Hi-Tech Pharmacal Co. said Tuesday it was being sold to an Illinois company for $640 million in cash.
The rapidly growing drugmaker, with headquarters in Amityville, identified the buyer as Akorn Inc., also a drugmaker.
Both are public companies with stocks traded on the Nasdaq exchange, and each has annual sales of more than $200 million.
Hi-Tech is best known as the maker of Fluticasone nasal spray, a generic version of Flonase used for allergies and sinus infections. Its popularity helped to make Hi-Tech the third-fastest-growing public company in the United States two years ago, according to Fortune magazine.
Akorn chief executive Raj Rai told stock analysts Tuesday that buying Hi-Tech would make Akorn "a larger and well-diversified generic player." He also lauded Hi-Tech's two factories in Amityville.
Hi-Tech has 447 employees, about 400 locally. Akorn, which produces TheraTears eye medicine and is based in a Chicago suburb, has nearly 1,000 workers, including more than 200 at an Indian subsidiary.
The transaction is expected to close early next year. The impact on employees wasn't disclosed.
Akorn is paying $43.50 a share for Hi-Tech, or 24 percent more than Hi-Tech's closing price on Monday.
Shares in both companies soared Tuesday after the purchase announcement. Hi-Tech closed up $7.78, or 22 percent, to $42.99 per share. Akorn was up $1.58, or nearly 10 percent, to $18.02 per share.
"Hi-Tech is getting a fair price," said analyst Timothy Chiang, who follows the company for CRT Capital Group in Stamford, Conn.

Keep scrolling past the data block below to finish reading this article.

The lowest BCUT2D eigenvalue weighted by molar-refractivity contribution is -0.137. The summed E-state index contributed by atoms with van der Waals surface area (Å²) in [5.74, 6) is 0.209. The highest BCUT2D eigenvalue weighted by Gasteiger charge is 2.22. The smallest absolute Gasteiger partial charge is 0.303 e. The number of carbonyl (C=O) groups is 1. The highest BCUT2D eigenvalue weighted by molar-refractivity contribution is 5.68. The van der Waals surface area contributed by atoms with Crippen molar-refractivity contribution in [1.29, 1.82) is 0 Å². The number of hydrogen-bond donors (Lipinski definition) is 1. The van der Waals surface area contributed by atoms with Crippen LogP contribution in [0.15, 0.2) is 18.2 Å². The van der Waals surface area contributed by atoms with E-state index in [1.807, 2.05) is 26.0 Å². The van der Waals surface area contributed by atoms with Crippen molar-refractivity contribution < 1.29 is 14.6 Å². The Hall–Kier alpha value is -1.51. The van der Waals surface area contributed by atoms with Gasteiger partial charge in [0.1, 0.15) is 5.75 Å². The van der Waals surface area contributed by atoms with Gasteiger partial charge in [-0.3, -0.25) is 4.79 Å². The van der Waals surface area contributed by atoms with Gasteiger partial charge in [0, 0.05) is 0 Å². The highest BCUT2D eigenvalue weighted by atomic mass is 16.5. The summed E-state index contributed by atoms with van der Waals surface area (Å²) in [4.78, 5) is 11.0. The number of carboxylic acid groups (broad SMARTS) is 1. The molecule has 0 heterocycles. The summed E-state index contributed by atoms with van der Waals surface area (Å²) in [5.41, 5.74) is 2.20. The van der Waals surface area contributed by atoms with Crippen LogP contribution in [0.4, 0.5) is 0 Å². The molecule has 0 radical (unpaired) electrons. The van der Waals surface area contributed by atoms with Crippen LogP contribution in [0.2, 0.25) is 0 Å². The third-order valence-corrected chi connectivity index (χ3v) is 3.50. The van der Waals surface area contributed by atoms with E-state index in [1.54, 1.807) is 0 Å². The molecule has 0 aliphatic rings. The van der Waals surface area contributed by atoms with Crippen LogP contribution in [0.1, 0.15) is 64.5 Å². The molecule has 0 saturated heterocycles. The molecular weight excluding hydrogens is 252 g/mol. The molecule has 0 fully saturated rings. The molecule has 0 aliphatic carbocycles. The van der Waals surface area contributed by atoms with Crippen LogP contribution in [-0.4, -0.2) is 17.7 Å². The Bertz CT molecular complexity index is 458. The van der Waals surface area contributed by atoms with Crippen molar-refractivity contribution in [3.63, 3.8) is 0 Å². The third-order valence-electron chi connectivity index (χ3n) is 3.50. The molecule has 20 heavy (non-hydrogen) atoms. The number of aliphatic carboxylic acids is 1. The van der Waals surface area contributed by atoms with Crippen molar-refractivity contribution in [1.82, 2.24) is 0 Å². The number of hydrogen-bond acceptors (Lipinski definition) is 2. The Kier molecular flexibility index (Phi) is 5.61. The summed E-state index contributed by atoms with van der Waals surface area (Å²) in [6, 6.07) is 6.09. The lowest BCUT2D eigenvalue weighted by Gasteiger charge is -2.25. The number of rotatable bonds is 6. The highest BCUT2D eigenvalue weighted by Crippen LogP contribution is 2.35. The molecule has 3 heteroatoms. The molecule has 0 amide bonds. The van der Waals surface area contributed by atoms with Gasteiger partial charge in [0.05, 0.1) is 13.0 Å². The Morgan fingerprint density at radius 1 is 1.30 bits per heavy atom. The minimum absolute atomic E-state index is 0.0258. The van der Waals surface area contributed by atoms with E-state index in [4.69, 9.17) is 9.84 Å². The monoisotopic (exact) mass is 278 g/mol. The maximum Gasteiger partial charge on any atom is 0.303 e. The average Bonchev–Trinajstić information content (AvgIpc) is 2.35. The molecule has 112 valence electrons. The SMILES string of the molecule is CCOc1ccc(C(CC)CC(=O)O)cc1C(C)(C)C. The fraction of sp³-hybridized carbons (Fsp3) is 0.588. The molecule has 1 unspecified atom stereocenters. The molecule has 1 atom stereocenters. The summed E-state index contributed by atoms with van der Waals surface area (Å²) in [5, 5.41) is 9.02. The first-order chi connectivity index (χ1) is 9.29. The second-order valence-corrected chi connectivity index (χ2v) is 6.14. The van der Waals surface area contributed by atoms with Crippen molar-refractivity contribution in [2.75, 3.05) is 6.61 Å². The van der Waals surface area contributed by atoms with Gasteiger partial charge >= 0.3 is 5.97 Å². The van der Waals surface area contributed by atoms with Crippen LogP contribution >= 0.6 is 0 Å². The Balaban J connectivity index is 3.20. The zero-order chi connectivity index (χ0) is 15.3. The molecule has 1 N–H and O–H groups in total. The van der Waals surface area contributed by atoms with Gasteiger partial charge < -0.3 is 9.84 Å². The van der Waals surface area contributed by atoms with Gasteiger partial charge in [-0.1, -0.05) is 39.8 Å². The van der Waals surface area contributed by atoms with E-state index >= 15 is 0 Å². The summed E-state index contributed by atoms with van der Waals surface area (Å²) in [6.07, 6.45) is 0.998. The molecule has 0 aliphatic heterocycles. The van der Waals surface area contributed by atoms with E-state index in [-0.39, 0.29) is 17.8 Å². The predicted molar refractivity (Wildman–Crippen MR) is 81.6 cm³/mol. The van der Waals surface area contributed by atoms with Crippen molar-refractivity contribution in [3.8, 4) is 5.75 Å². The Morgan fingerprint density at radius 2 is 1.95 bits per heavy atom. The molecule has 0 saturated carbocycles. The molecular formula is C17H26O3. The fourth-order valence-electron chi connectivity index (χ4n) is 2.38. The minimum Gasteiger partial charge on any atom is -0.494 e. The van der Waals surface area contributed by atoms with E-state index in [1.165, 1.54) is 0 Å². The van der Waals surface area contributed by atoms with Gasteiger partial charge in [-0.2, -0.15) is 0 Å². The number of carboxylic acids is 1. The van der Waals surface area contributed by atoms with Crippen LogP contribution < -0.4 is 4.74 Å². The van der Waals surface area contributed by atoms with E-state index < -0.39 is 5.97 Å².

"While they've had a good run, I don't think they had the critical mass to successfully grow parts of their business . . . The reality is in pharmaceuticals you have to get bigger; everybody is consolidating," he said in an interview.
In a conference call with analysts, Akorn officials estimated the Hi-Tech purchase would create a company with sales of more than $500 million per year.
They also said Hi-Tech has manufacturing capabilities that Akorn lacks, and a planned expansion of Akorn's Somerset, N.J., factory could be shelved because of the deal. Its other plants are in Illinois and India.
Hi-Tech CEO David Seltzer said, "The combined portfolio of marketed products and products in development offer a very unique platform with great growth potential."
AT A GLANCE
Employees: 447; about 400 on LI
Products: Fluticasone nasal spray, a generic version of the prescription Flonase; generic cold and flu remedies; brand-name over-the-counter products for diabetes and allergies
History: Hi-Tech is the successor of Success Chemical Co., started in the 1930s in Brooklyn by Reuben Seltzer, grandfather of Hi-Tech CEO David Seltzer
SOURCES: Hi-Tech Pharmacal Co., Newsday research
Hi-Tech sale is LI's 2nd all-cash deal this week
The Hi-Tech Pharmacal acquisition is the second all-cash deal involving a local company in two days.
It's also the biggest sale of a Long Island business to be announced this year, said Richard Peterson of the financial data company S&P Capital IQ in Manhattan.
On Monday, another public company, Globecomm Systems Inc. of Hauppauge, said it was being bought by Manhattan-based private equity firm Wasserstein & Co. for $340 million.
Peterson said Tuesday two deals in two days doesn't mean merger mania has returned. Mergers and acquisitions locally for the first eight months of 2013 totaled $1.84 billion compared with $4.2 billion in the same period last year. The statistic measures transactions for public and private companies.
This week's deals are part of a long-term trend: The number of public companies on Long Island is shrinking. Ten years ago there were more than 80; today there are fewer than 55. -- Joe Ryan and James T. Madore